The decline in PC sales is hurting the global semiconductor industry, and sales of smartphones have not helped much, according to the latest Gartner report. Based on estimates of revenues in 2012, the US-based research company reckons that eight of the top 10 suppliers will see revenues decline, with only Qualcomm and Broadcom increasing their revenues.
Gartner reckons that worldwide semiconductor revenue will fall by three percent from $307 billion to $298 billion in 2012, with revenues at the top 25 vendors falling by 4.2 percent, more than the industry average.
Intel remains the market leader, with estimated semiconductor revenues falling by 2.7 percent to $49.3 billion. Intel is followed by Samsung (down 8.7 percent to $25.0bn), and Qualcomm (up 29.6 percent to $13.0bn).
Gartner research director Steve Ohr said in a statement: "The hardest hit areas include the PC supply chain, memory, analog and discrete components. The PC business, ordinarily a growth driver, was on a negative slope for the first time in many years. PC production declined 2.5 percent in 2012. Even the smartphone juggernaut had begun to show signs of maturing, though it remained the strongest driver for revenue growth in 2012."
Intel has not had any success in smartphones. However, as Gartner observed: "the company did hold onto the number-one market share position for the 21st consecutive year, capturing 16.6 percent of the 2012 semiconductor market, its best performance ever."
Qualcomm has been successful in smartphones with its Snapdragon range of ARM-based chips, and it also makes considerable sums from patent licensing. Gartner said: "Qualcomm attributed its 29.6-percent growth to continued adoption of smartphones and the growth of 3G and LTE technology in emerging regions, such as China and India."
The decline in semiconductor revenues does not necessarily imply a decline in semiconductor shipments, though it is true that smartphones typically have smaller, cheaper processors and much less memory and storage than PCs. (Many smartphones have 512MB-1GB of memory, and tablets are little better, whereas PCs typically have 4GB-8GB.) However, it does reflect a decline in prices.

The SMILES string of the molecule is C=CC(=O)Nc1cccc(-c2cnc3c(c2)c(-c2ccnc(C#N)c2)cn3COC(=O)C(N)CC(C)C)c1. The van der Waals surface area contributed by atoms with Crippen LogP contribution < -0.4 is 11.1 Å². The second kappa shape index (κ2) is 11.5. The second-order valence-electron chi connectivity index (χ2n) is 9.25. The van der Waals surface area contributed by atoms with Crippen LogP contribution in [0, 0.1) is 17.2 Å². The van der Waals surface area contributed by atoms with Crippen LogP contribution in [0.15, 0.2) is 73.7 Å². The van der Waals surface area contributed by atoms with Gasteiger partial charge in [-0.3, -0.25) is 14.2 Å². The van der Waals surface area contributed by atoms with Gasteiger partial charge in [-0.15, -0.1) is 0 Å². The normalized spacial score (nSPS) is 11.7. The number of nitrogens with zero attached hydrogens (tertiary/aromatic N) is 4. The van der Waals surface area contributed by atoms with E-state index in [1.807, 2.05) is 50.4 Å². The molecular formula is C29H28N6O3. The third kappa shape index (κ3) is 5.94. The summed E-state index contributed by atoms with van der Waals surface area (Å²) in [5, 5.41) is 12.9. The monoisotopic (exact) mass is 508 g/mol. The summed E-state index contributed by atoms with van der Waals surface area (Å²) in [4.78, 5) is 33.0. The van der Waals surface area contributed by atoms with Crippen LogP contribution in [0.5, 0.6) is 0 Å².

Gartner says: "As a group, memory makers suffered the most. DRAM makers suffered from rapid price declines, while the NAND flash market also saw strong price declines as a consequence of sluggish bit growth."
Gartner doesn't mention that this involves a transfer of wealth from chip makers to phone makers, who may charge up to $100 more for a device with an extra $10-worth of RAM or storage.
The semiconductor industry was expected to improve in the second half of this year, in preparation for "a recovery phase" in 2013. However, Gartner says: "Third quarter order rates were below seasonal expectations, and guidance for the fourth quarter of 2012 forecast further declines."
The economic recession and current market oversupply (in Gartner-speak, the "ongoing inventory overhang") now make it harder to predict a recovery next year.
Gartner analyst Peter Middletown said "the looming fiscal cliff, ongoing European debt crisis, slower emerging market growth and regional tensions" have prompted the company to reduce its forecast for 2013 semiconductor revenues down from $330bn to $311bn. That still represents a 4.5-percent increase on this year. It could be worse.